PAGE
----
Grieg, Tchaikovsky & Prokofiev: Works for Violin & Piano

Harriet Mackenzie is an internationally renowned concerto soloist and has performed across five continents. Her recordings include concertos with the Royal Philharmonic Orchestra, Orchestra Nova and the English Symphony Orchestra. These have received international acclaim, including ‘Editor’s Choice’ in Gramophone Magazine, who cited Harriet’s “superbly responsive playing … faultless technique and unfailing insight”. Broadcasts include BBC Radio 3, Classic FM, Radio London and Hungarian National Radio. She has performed concertos and recitals in the Concertgebouw, Wigmore Hall, Budapest Marble Hall, Purcell Room and Kyiv Hall of Marble Columns. In 2016 , she made her directing debut when she played and conducted the Piazzolla/Desyatnikov Four Seasons of Buenos Aires at the Auditorio Nacional in Madrid with the London and Vienna Kammerorchester. A multi-faceted virtuoso, she is also fascinated by world music and composes and improvises in many different styles.

Hailed as a rising star by the magazine International Piano, Scottish pianist Christina Lawrie made her debut in May 2009 with the Royal Scottish National Orchestra in Dundee’s Caird Hall. Recent engagements have included live BBC Radio 3 broadcasts, a debut at Cheltenham Music Festival, and a recital at the Purcell Room for the South Bank Centre’s Fresh Young Musicians' Platform. Christina’s debut at London’s world-renowned Wigmore Hall was praised by Musical Opinion magazine for its “astute intelligence and warmth of spirit”. In 2004 she gave her debut recital at London's South Bank Centre, in the Park Lane Group Young Artists Series. The Observer praised her "formidable intellect and boundless technique… Fantastic playing", and Musical Opinion described her as "a very gifted young player..."

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The recordings of Harriet Mackenzie, as soloist and chamber musician, have achieved in an international presence a few years that we want to praise. The violinist of London, daring and virtuous, accompanied by the Scottish pianist Christina Lawrie, offers the Sonata for Violin No. 3 in D minor, op. 45, by Edvard Grieg (1843-1907), which is an example of the luminosity of Norwegian music. This sonata, written in the autumn of 1886, contains themes that escaped and escape from the limits of Nordic romanticism with local color brushstrokes. The third sonata is, in the long run, the most cosmopolitan and lyrical of her sonatas, where the composer follows the sonata form strictly in the third movement. It was premiered at the Gewandhaus in Leipzig on December 10, 1887, by Grieg himself and the violinist Adolf Brodsky. Let's remember that Grieg was trained at the Conservatory of Leipzig and stayed there until 1862. A year later he traveled to Copenhagen, where he met on two occasions with Franz Liszt. He went to the Danish city where he met the lyrical soprano Nina Hagerup, with whom he married and had a daughter. The second work of the disc, the duet with the beautiful title Souvenir from an Op. 42 Us. 1-3, by Pyotr Ilyich Tchaikovsky (1840-93) - one does not know for sure if it was the author who put this title - is a composition of great expressiveness, subtle, delicate and strongly rooted in the spirit and character of romantic nineteenth century Russia. In this work Mackenzie and Lawrie break topics and convey an overwhelming beauty. The two performers arrive at the Sonata for violin no. 1 in smaller fault, op. 80, by Sergey Prokofiev (1891-1953), which premiered in Moscow in October 1946, with an enthusiastic force and courage. With this work you will notice a change in expressive record. Mackenzie addresses with security not only the virtuosity of the score but also the shady, severe and intense character of the composer. Stylistically, this sonata is very far from the festive Fifth Symphony. Harriet Mackenzie and Christina Lawrie show a range of anicic situations that create original, fluid and expressive sounds. Sonograma Magazine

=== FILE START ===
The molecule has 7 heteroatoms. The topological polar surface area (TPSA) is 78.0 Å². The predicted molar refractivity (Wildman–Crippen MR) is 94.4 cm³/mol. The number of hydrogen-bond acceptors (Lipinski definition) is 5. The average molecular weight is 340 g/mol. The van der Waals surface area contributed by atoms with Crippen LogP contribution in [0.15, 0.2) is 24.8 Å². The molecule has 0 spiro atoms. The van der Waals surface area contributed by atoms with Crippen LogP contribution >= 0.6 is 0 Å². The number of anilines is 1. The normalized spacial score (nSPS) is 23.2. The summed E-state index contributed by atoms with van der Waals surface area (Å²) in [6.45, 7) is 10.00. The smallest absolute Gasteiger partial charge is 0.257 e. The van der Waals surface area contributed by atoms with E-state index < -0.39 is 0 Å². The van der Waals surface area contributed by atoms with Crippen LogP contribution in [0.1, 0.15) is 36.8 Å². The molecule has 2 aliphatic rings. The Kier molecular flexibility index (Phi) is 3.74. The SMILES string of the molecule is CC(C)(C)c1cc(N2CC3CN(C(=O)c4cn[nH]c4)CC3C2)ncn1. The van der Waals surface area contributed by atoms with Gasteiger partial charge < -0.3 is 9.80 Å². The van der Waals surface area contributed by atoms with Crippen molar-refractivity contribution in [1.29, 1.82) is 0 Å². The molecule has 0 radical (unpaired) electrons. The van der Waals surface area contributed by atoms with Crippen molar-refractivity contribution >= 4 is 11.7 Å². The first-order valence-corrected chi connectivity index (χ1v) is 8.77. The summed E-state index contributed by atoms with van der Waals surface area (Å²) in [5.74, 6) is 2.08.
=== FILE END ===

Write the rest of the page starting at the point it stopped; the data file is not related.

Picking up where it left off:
Celebrating the release of her Sutherland Duo recording of Grieg’s third Violin Sonata, Scottish pianist Christina Lawrie met with Dr. Sally Garden, Honorary Director of The Grieg Society of Scotland to chat about her musical inspirations. The duo wanted to explore the idea of ‘the North’ and its light, and having enjoyed performing the sonata in concert, and Grieg seeming to them, as Christina put it, the very ‘embodiment’ of the North, it felt an obvious repertoire choice. Like most Scots, Christina has a love of her native traditional music, a feeling for its sounds and languages, and so was attracted not just to the luminosity and clarity of the sonata, but to its Norwegian folkmusic touches too. Touches Grieg employed over what he called ‘broader horizons’ than those of his previous violin sonata, but which still shine out, and still ring strong to the Scots fiddle-fond ear. Full Article - The Grieg Society of Scotland

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